People may get a bit aggressive in crowded bars and discotheques all around Slovenia, and it is not uncommon to be grabbed or groped, especially in eastern Slovenia, where people are known for being much more temperamentful than other Slovenes.

Stay healthy

There are no unusual health concerns in Slovenia. Hygiene standards are high and tap water is potable. While in nature, always use tick repellents, due to Boreliosis and Meningitis danger.


Slovenians are generally open and friendly, so don't hesitate to address people as those younger than 50 understand English and will be eager to help you. You will impress them if you try using some basic Slovenian words. Slovenian is rarely spoken by foreigners, so your effort will be appreciated and rewarded.

Slovenians will insist when offering something, as "no" doesn't always mean "no," they just think it's polite for you to refuse, and polite for them to insist. Don't worry unnecessarily, but still you should take some normal precautions to study your host first.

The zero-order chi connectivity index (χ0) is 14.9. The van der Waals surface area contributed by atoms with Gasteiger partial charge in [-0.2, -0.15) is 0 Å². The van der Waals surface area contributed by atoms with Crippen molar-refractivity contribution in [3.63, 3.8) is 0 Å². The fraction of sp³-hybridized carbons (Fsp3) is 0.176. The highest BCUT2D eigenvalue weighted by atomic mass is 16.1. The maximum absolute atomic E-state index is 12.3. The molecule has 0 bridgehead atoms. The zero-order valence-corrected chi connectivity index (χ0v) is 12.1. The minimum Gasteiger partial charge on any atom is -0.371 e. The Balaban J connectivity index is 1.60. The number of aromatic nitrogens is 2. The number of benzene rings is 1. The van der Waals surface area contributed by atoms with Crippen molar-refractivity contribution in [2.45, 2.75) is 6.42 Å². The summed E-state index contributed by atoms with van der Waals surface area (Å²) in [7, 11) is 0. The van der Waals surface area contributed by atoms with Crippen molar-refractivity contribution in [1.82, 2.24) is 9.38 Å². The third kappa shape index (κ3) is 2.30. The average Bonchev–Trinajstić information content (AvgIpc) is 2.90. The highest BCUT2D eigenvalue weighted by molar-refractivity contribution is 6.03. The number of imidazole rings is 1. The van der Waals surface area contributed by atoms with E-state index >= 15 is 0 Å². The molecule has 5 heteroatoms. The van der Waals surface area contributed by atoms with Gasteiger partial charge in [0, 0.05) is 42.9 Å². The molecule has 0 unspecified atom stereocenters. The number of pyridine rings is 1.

Slovenians are proud for having preserved their national identity (especially the language) in spite of the pressures from neighboring nations in past centuries. Due to their economic success as well as historical and contemporary cultural bonds to the Central Europe, they usually don't like their country to be described as part of "Eastern Europe". While Slovenian language is closely related to Serbian and Croatian, it is not the same language, and few people sympathize with the idea of a Yugoslav nation or language. Another common misconception is that Slovenia was part of the Soviet Bloc (in fact, as a part of Yugoslavia it split with the bloc in 1948). You can however freely discuss these topics, just be aware that you can hear contrasting sides of the story, depending upon whom you're talking to.

Be careful if entering a discussion on open territorial issues with Croatia. Another delicate issue is the Slovenian civil war during WWII and its aftermath. Consider this controversial topic a taboo.